Opinion

The Houlton community and ‘ubuntu’

To the editor:

We as a community are grieving [following the March 23 fire] — grieving for homes and memories lost, grieving for the soul of the child extinguished before his time, grieving for our community that bears witness to this unbearable communal tragedy.

For me personally, however, I see something good coming out of this. I see the lifestyle of ubuntu restored among us.  

Ubuntu is an African philosophy that says people exist in community not isolation. Archbishop Desmond Tutu summarized ubuntu as follows: “I am because we are,” which literally means that a person is a person through other people. Ubuntu speaks to the fact that we are all connected and that we can only thrive through the growth of others. 

Probably many of you would remember that when you were young, if you did wrong any adult could correct you in the community. Everyone was looking out for you and was in your business, for better or for worse. It was like one big extended family. This was ubuntu. 

We were created to live relationally. We were not created to be independent or self-sufficient. Rather, we were made to live in a loving and harmonious interdependency with others. But sadly, this lifestyle has been lost in many places due to urbanization and individualism.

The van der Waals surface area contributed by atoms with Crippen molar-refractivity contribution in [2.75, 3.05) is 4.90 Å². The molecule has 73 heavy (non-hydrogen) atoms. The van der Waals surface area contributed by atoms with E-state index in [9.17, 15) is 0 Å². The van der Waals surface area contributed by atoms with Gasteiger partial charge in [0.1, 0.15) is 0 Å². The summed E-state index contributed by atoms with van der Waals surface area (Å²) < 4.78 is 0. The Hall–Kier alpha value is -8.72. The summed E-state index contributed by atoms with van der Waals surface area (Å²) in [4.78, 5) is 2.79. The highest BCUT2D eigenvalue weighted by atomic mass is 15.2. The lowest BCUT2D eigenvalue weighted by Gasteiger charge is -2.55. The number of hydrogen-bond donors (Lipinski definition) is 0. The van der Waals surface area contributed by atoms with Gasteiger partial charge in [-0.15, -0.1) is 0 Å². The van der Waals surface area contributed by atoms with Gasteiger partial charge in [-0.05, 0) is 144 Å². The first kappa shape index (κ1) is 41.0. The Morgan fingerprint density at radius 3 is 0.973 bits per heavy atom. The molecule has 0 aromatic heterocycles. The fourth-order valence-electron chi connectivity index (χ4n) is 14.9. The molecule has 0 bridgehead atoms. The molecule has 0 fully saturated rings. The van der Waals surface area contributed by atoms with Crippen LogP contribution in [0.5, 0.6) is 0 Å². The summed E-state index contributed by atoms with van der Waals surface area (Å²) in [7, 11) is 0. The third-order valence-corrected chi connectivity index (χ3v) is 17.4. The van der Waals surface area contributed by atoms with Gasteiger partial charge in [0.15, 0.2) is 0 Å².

Houlton has followed suit. However, as we were going through the recent traumatic experience as a community, we realized anew that we are all connected and interdependent. If one member of the community suffers, we all share the suffering. It was so encouraging to see the outpouring of support for those displaced by the fire. Everyone – from our town leaders, first responders, relief agencies, charities, churches, business owners, to individual community members – came together as one. This is ubuntu: I am because you are. I am because we are. 

Though I am still grieving, I am grateful that I live relationally in this caring community. 

Rev. Victor Han
Houlton

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